Abstract Title:

Chronic exposure to a pollutant mixture at low doses led to tissue-specific metabolic alterations in male mice fed standard and high-fat high-sucrose diet.

Abstract Source:

Chemosphere. 2019 Apr ;220:1187-1199. Epub 2018 Dec 26. PMID: 30722647

Abstract Author(s):

Danielle Naville, Guillain Gaillard, Benoit Julien, Nathalie Vega, Claudie Pinteur, Stéphanie Chanon, Hubert Vidal, Brigitte Le Magueresse-Battistoni

Article Affiliation:

Danielle Naville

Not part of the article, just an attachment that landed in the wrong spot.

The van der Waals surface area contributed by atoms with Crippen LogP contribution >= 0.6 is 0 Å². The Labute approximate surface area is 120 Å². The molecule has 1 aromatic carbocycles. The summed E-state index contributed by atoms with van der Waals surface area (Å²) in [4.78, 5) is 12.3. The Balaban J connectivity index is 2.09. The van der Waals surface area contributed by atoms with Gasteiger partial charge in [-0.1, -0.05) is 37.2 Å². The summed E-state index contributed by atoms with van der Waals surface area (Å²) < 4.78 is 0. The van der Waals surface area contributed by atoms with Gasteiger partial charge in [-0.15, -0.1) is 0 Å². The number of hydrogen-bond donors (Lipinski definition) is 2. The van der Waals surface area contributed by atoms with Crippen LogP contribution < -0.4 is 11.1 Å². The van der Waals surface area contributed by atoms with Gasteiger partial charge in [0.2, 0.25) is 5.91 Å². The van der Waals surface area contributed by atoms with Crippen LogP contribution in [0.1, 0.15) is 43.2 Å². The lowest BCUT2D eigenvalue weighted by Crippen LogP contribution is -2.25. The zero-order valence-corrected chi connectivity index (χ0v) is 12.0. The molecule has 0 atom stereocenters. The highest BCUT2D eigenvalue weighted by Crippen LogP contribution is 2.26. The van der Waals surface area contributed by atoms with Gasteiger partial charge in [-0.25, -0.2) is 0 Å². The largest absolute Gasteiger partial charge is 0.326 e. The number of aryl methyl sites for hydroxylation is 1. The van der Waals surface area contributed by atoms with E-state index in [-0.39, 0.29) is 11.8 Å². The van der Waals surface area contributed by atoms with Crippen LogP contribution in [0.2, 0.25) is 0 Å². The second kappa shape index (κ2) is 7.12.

Excessive consumption of industrialized food and beverages is a major etiologic factor in the epidemics of obesity and associated metabolic diseases because these products are rich in fat and sugar. In addition, they contain food contact materials and environmental pollutants identified as metabolism disrupting chemicals. To evaluate the metabolic impact of these dietary threats (individually or combined), we used a male mouse model of chronic exposure to a mixture of low-dose archetypal food-contaminating chemicals that was added in standard or high-fat, high-sucrose (HFHS) diet. Specifically, the mixture contained bisphenol A, diethylhexylphthalate, 2,3,7,8-tetrachlorodibenzo-p-dioxine and polychlorinated biphenyl 153. Exposure lasted from 5 to 20 weeks of age. Metabolic exploration was conducted setting the basis of candidate gene expression mRNA analyses in liver, jejunum and adipose tissue depots from 20 week-old mice. Strong metabolic deleterious effects of the HFHS diet were demonstrated in line with obesity-associated metabolic features and insulin resistance. Pollutant exposure resulted in significant changes on plasma triglyceride levels and on the expression levels of genes mainly encoding xenobiotic processing in jejunum; estrogen receptors, regulators of lipoprotein lipase and inflammatory markers in jejunum and adipose tissues as well as adipogenesis markers. Importantly, the impact of pollutants was principally evidenced under standard diet. In addition, depending on nutritional conditions and on the metabolic tissue considered, the impact of pollutants could mimic or oppose the HFHS effects. Collectively, the present study extends the cocktail effect concept of a low-dosed pollutant mixture and originally points to tissue-specificity responsiveness especially in jejunum and adipose tissues.

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